The diversion of Bear River into Bear Lake in 1911 drastically changed the water chemistry of the lake, particularly lowering the Mg/Ca ratio, such that the lake went from precipitating aragonite to precipitating high-Mg calcite. However, the surface sediments consist mostly of aragonite that has been reworked from aragonitic sediments deposited at least 100 years ago.
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Bjarne Rafaelsen
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Location: Harstad

PostPosted: 13 May 2008 07:51    Post subject: Microcodium: An extensive review and a proposed non-rhizogen Reply with quote

Pavel Kabanov, Pere Anadón and Wolfgang E. Krumbein 2008: Microcodium: An extensive review and a proposed non-rhizogenic biologically induced origin for its formation. Sedimentary Geology, Vol. 205, Iss. 3-4, Pages 79-99.

Here a review of the available literature and the presented data reveal two peaks in Microcodium abundance; the Moscovian–early Permian and the latest Cretaceous–Paleogene. The authors propose a model of Microcodium formation involving an mycelial saprotrophic organism responsible for substrate corrosion and associated bacteria capable of consuming acidic metabolites and CaCO3 reprecipitation into the Microcodium structures.
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Bjarne Rafaelsen,
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Bjarne Rafaelsen
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Joined: 14 Mar 2004
Posts: 325
Location: Harstad

PostPosted: 29 Apr 2009 10:44    Post subject: Controls on carbonate platform and reef development Reply with quote

Controls on carbonate platform and reef development, SEPM Special Publication No. 89, edited by Jeff Lukasik and Tony Simo.

This book contain a range of interesting papers covering a wide range tools used from locations around the world.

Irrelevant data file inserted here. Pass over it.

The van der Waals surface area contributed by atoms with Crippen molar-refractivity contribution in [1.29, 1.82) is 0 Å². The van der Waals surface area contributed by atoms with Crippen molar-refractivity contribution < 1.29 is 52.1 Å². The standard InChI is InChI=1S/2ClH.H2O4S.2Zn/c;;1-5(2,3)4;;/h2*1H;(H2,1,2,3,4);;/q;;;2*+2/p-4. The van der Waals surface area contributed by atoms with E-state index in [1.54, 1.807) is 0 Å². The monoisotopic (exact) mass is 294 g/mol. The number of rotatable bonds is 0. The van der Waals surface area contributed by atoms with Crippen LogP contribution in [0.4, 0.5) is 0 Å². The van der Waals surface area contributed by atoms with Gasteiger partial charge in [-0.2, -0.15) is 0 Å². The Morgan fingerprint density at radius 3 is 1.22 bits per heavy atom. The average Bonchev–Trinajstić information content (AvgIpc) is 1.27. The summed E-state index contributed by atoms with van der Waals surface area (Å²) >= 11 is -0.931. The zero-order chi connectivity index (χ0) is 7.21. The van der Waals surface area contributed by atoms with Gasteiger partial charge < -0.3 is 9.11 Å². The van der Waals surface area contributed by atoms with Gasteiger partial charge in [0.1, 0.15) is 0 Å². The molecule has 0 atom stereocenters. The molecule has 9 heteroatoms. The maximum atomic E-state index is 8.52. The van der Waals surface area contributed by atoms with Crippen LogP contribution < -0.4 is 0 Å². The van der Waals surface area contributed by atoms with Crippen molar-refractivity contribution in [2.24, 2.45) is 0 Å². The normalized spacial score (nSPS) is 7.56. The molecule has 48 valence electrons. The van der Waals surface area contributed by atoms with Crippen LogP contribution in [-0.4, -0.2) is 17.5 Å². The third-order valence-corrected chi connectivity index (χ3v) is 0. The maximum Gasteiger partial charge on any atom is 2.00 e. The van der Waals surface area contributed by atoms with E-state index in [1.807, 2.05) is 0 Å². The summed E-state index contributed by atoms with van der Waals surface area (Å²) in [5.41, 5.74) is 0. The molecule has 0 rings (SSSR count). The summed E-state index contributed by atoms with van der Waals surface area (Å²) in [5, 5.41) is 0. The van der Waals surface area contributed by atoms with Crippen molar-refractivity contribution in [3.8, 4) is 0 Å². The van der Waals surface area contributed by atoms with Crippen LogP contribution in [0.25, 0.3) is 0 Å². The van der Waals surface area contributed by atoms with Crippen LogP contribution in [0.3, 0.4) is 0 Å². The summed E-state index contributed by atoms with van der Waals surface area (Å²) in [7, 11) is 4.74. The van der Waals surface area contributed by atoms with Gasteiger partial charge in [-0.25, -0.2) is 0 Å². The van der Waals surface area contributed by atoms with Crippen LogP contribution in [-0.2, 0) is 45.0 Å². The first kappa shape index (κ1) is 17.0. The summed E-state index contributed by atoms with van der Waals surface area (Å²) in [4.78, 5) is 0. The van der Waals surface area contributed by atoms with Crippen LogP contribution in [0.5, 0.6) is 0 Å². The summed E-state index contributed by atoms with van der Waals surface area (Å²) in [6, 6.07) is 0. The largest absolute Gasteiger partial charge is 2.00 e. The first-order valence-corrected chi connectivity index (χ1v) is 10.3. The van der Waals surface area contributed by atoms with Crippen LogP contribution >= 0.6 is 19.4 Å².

http://www.sepm.org/books/toc/sp89toc.htm
or
http://www.geolsoc.org.uk/gsl/publications/bookshop/page4139.html.
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Carbonate Network Administrator
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Bjarne Rafaelsen
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Joined: 14 Mar 2004
Posts: 325
Location: Harstad

PostPosted: 23 May 2009 21:56    Post subject: Endogenic carbonate sedimentation in Bear Lake Reply with quote

Paper of interest to Quaternary lacustrine carbonate folks.

Dean, W.E., 2009, Endogenic carbonate sedimentation in Bear Lake, Utah and Idaho over the last two glacial-interglacial cycles, in Rosenbaum J.G. and Kaufman, D.S., eds., Introduction to Paleoenvironmental Changes at Bear Lake, Utah and Idaho, and Its Catchment: Geological Society of America Special Paper 450, Boulder Colorado, Geological Society of America, p. 169-196.
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Bjarne Rafaelsen
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Joined: 14 Mar 2004
Posts: 325
Location: Harstad

PostPosted: 29 Aug 2009 08:20    Post subject: Deep-water Coral Reefs Reply with quote

Deep-water Coral Reefs: Unique Biodiversity Hot-spots by Martin Hovland (Hardcover - 1 May 2008).

http://www.amazon.co.uk/Deep-water-Coral-Reefs-Biodiversity-Springer-Praxis/dp/1402084617/ref=sr_1_1/277-3923673-8175850?ie=UTF8&s=books&qid=1251527474&sr=1-1